Archive for November, 2009

After reading a story in the LA Times this a.m. I feel compelled to extend compassion and love to the family of solider, Peter Sinclair. He died, essentially, to his inability to feel whole after fighting in the war and it took it’s toll on his body and mind.  I am heart broken for the loss of their son, brother and friend. I am heart broken at the loss of so many souls (and to this I speak literally, of the soul) that have had to endure the experience of viewing and participating in the enormous barbarity of war.

What could be more challenging for a person to reconcile? How often do we find ourselves racked with grief or guilt over accidentally offending someone? How many times has it taken one of us, a civilian, several days to forgive ourselves for yelling at someone when we could have simple spoken?  I know my psyche could never survive war.

I can’t possibly imagine the devastating self talk that one must relentless endure after participating in an event, that no matter how just or how American and patriotic we dress it up to be, at it’s core must rage against the heart, soul and “knowing” of the individual.  A knowing that speaks truth; that killing and defiling humanity isn’t leading to solution.  I say this not to upset those who’ve been in service, to negate what they felt was right, but to assuage the small voice within them somewhere saying, Why must we do this? Why must I continue to live through these memories? I did what I had to do, I did the “right” thing, but whose standards and morals were they serving? Was it truly their own or what they’ve been taught to believe?

Certain extremist Islamic sects teach their children that Americans are evil, that killing oneself in the name of Allah guarantees’ them heavenly status and generous perks. Do we believe our evilness to be true? Do we think their chosen death paths lead to a harem of heavenly gain? Most likely not, yet we are willing to believe the training we’ve received as the gospel. We are fighting and defending our great America, a pure and good country, filled with Christians, Catholics and all those other people were willing to tolerate to prove we are indeed a great country, that equality does exist for all. Unless…you aren’t American…or have a resource we want. So what do we do? We make up a mantra, a repetitive story we tell ourselves to justify the murder and torture of other humans.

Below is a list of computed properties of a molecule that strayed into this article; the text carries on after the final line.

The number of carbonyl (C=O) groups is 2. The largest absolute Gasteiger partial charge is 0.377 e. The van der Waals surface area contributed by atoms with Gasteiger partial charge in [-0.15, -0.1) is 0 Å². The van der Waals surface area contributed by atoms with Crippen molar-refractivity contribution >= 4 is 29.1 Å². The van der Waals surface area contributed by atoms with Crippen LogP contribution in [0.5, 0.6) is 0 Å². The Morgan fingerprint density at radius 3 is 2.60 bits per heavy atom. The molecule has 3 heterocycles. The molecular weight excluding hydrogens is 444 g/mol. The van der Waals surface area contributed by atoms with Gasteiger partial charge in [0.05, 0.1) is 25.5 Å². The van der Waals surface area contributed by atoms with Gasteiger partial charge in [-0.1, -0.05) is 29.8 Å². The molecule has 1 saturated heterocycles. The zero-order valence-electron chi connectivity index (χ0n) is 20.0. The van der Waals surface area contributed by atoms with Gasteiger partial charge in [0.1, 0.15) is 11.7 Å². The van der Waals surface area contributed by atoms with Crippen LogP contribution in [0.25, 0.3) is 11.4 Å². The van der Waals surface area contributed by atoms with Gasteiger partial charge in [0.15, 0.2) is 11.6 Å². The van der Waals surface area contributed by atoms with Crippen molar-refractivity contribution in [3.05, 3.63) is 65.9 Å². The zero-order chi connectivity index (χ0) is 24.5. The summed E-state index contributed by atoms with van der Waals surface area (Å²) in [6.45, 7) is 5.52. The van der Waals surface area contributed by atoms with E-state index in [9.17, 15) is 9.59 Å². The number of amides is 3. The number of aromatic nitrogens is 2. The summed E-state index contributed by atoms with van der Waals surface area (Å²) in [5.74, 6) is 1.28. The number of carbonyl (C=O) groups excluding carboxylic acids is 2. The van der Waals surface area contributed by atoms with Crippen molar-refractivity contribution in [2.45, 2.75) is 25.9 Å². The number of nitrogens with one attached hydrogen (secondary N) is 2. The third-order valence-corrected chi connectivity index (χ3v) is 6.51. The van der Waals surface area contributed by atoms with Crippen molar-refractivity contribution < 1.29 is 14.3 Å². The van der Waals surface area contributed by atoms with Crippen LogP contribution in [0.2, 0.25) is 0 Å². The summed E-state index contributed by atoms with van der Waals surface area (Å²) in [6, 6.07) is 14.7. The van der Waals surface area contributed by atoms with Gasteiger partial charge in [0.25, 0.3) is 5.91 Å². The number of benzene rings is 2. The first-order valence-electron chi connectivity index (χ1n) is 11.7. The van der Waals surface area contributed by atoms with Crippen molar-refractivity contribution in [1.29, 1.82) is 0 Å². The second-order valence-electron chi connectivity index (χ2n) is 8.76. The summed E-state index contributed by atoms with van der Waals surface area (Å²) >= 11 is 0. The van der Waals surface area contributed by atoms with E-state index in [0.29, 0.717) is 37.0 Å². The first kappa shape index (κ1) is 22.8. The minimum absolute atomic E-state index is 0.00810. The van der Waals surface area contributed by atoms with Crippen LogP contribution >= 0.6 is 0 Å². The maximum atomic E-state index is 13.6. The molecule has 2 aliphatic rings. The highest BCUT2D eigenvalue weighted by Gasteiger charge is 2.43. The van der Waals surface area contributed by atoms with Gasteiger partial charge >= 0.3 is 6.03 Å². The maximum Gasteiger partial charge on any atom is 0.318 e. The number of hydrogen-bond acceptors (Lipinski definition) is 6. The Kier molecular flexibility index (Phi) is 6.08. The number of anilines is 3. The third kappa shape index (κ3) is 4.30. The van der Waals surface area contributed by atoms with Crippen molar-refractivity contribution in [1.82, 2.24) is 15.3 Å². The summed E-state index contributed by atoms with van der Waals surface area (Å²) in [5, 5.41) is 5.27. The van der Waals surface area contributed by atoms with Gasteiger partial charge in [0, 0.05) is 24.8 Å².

Marshall Rosenberg, the author (genius and master teacher) of the book Non-Violent Communication, mentions this fact in an online youtube recording. He speaks about our need to make someone else less than, wrong, bad, or evil in order for us to validate our cruel and animalistic behavior towards them….but then what happens? The heart and soul become deafening loud. They speak to us through memories, dreams, voices we can’t control and for which drugs will never successfully bury.

Why is this? Every single one of us aches. We crave love, approval and attention. We seek to be understood and forget to be understanding. We each desire to be seen but forget that every single one of us has that same unanswered urge to be acknowledged for our value and our worth. We each want to be viewed as special and as Eckhart Tolle (on youtube) quietly contends, the ego’s biggest battle is to not be ordinary. We fight our ordinariness; we secretly expect to be held in high adoration from those we know and when they don’t (because they are too busy trying to get their needs met) we languish and lash out (most often in the most passive and seemingly innocuous tones or comments). As persons living daily in our “normal” civilian lives we find our reprieve in the small failings of others; but when given the power and authority to reign over others in the brainwashed ideals of a country united, we take our need for admiration to the utmost. We kill and torture and hold prisoner the bodies, hearts and minds of others with whom we’ve been told are the enemy. We play the game, tit for tat to it’s ultimate extreme. We are like angry school kids that choose to hit back rather than use our words. We: the adults, the leaders and teachers of our societies; the ultimate hypocrites. If we were courageous enough to come from our hearts and do what we know is ultimately best for all persons sharing this planet, perhaps we would be teaching the Golden Rule in the most profound way possible, through example, as I am sure Peter Sinclair had intended from the time he was two years old. He didn’t come into the world believing he must heed to the needs of others and thereby begin a plight of devastation within himself and his tormented body and mind. He only wanted to do what he was told was the right thing to do. He only wanted to be a good boy. He only wanted to be loved, not be ordinary, not fall into the idea’s of what weakness looked like, he renounced his own good and that of his hearts calling to be of true service and instead became a statistic of the droning chant which teaches us to think in an “us against them mentality”, to his innocent demise.